One-Third of Medical Errors Caused by Poor Labeling

Published December 22, 2017
By Anonymous

Labeling and packaging issues are the leading cause of medication errors.

If you've ever thought that the instructions and warnings that come with your medications and medical devices required a medical degree to understand, you aren't alone.

In fact, an Institute of Medicine study found that labeling and packaging issues (particularly confusing instructions) were the leading cause of medication errors (33%) and deaths from medication errors (30%). Medical devices trend the same way. The FDA’s Center for Devices and Radiological Health reports that one-third of the roughly 100,000 medical device event reports they receive each year are attributed to use error.

Part of the problem is that there is a lack of consistency across labeling. While manufacturers are required to include important warnings and dosage information in their packaging, the format and symbols can vary between products. And, if a physician can’t find information on a label quickly, or if a patient can’t understand how to use their medical device or drug at home, it can result in serious complications.

Only 15% of Pharmaceutical Drugs Follow FDA Standards

The FDA realizes the medical industry is suffering from weak labeling regulations, but fixing the problem has proven to be a decade-long process.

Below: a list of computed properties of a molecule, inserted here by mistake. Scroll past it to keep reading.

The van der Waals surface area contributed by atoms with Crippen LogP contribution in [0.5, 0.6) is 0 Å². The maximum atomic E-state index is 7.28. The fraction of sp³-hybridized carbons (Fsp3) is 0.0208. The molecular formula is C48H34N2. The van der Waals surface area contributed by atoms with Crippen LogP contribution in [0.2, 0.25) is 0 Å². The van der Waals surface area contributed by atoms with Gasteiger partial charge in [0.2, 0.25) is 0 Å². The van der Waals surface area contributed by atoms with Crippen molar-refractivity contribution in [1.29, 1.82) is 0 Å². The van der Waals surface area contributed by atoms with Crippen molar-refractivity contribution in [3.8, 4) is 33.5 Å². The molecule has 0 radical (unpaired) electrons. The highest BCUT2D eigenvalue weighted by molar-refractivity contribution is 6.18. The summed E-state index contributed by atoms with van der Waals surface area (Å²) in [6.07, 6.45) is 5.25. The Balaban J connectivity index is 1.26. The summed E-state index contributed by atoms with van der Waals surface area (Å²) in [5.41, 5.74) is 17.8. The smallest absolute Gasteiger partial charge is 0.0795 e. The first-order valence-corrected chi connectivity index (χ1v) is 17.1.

Currently, there is no standard for medical device labeling or instructions. While manufacturers are required to include certain information in those materials, there is no format for them to follow, nor is there a set of common terminology to use.

In 2006, the FDA addressed this problem with pharmaceutical drugs. The Requirements on Content and Format of Labeling for Human Prescription Drug and Biological Products, or the Physician Labeling Rule, established standards for everything from what information should be highlighted, to what size font should be used and what should be bolded.

Though the standards have existed for more than 10 years, only 15% of pharmaceutical drugs follow the labeling rule.

Confusing Labeling Can Result in Drug Overdosing

Every 21 seconds, someone in the U.S. calls the Poison Control Center because of a medication error.

In 2006, drug officials stated that the U.S. spent $4 to $4.8 billion on medical errors that could be prevented if drug manufacturers improved the information they provided to doctors.

But this isn’t just a financial problem; it’s a public health issue.

A 2017 study reported that every 21 seconds, someone in the U.S. calls the Poison Control Center because of a medication error. Medication misuse, they found, has increased 100% since 2000.

Henry Spiller, one of the study’s authors and the director of the Central Ohio Poison Center, emphasized the role that drug manufacturers and pharmacists play in reducing medication errors.

“There is room for improvement in product packaging and labeling,” he said in a statement. “Dosing instructions could be made clearer, especially for patients and caregivers with limited literacy or numeracy.”

Labeling confusion recently resulted in a number of patients overdosing on the antibiotic Zerbaxa. The FDA warned that Zerbaxa's vial and carton listed the strength of each ingredient, rather than the strength of the dose. This caused some patients to receive 50% stronger doses than they should have.